What’s in for Spring 2018, when the collection debuts for 60,000 Delta flight attendants, ground crew, and gate agents? The designs hark back to a more glamorous age of flying, in a palette of airplane-themed colors like “passport plum,” “cruising cardinal,” and “groundspeed graphite.” Male flight attendants will greet passengers in three-piece suits, while female flight attendants will soon walk down the airplane aisle in just-above-the-knee fitted dresses reminiscent of a 1960s dream of what the future might look like. Dresses will be made with stretchy fabrics and some uniforms will be have an antimicrobial finish, Posen said. That serves to ward off microbes that can thrive on airplanes, degrade fabric, and create an unpleasant odor.
In sum, they’re stylish, functional, and formal—a sharp contrast to traditionally dressed-up workplaces like banks that are allowing workers to dress down in certain offices. Delta’s last uniform overhaul was a decade ago, when the airline introduced a line that included bright wrap dresses and black suits.
There was a key item missing from the new Delta collection, however: new shoes. The airline currently requires flight attendants to wear a minimum half-inch heel while traveling to the airplane, including on the walk through the airport, which can be lengthy. Many of the women on the Delta runway were wearing heels higher than that. The company says it is consulting a podiatrist to help determine which footwear is both fashionable and comfortable for the demanding job. “We want to make sure there’s a balance,” said Ekrem Dimbiloglu, general manager of of Delta’s uniform program.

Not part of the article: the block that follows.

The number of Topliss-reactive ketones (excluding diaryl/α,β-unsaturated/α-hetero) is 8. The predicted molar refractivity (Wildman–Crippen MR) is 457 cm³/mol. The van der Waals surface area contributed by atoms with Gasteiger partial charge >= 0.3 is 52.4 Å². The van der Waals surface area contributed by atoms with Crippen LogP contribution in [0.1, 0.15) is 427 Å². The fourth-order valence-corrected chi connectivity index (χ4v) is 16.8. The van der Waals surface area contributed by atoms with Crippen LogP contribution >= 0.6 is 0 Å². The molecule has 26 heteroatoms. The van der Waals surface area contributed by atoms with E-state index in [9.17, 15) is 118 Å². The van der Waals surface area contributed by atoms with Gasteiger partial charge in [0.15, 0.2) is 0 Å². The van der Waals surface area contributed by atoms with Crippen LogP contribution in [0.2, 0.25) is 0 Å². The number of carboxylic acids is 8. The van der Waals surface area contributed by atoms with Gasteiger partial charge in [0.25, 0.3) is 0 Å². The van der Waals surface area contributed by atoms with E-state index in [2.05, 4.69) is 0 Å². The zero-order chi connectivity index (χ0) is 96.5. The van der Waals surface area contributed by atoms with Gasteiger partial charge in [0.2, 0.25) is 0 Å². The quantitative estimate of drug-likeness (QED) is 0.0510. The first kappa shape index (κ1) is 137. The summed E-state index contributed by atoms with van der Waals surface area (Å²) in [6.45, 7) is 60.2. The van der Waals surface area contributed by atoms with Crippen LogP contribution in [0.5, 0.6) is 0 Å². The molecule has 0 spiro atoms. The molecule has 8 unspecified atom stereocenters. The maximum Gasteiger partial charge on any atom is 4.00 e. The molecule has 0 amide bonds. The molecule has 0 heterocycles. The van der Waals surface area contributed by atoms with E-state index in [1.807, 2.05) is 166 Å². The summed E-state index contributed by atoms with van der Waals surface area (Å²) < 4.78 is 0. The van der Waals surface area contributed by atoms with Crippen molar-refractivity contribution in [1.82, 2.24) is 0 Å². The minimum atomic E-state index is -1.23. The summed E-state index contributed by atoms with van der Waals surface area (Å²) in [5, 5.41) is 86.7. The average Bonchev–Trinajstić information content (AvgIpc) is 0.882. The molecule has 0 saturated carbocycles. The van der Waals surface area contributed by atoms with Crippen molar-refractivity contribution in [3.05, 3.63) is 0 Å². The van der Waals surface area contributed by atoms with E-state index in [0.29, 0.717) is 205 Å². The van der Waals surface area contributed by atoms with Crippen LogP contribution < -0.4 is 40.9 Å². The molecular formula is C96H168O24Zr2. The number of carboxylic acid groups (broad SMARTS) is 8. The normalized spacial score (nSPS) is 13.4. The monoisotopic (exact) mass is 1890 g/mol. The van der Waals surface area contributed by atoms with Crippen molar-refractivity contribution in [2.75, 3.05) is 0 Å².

Delta isn’t the only airline that requires flight attendants to wear a heel. American Airlines, which also debuted new flight-attendant uniforms this year, requires flight crew to wear at least a half-inch heel on their commute to and from the plane. United Airlines said it requires a separate heel of at least an inch but no higher than three inches.
Delta said it will likely keep its heel requirements but is also consulting with crews to see what works best before mandating any footwear for the new uniforms. It is also testing the uniforms out on about 1,000 employees (some 6,000 signed up), before the full launch, to see if any adjustments to fit or fabric are needed, according to the airline.
While Delta’s heel-height requirement is far from the altitudes of damaging high heels that some workplaces want their workers to sport, it does form part of the debate about how much say employers can have over uniformed (often female) employees who are tasked with physically-demanding work. British Airways flight attendants’ union earlier devised a workaround for a controversial ban on trousers for female flight attendants, for example. Female El Al flight attendants reportedly protested a requirement that they wear high heels for longer on the job.
Both Delta and Posen say the goal of the new uniforms is to bring a level of sophistication and elegance to Delta’s airplanes. “I want them to look their best and be comfortable,” Posen said.
Whether passengers will take the hint is another matter.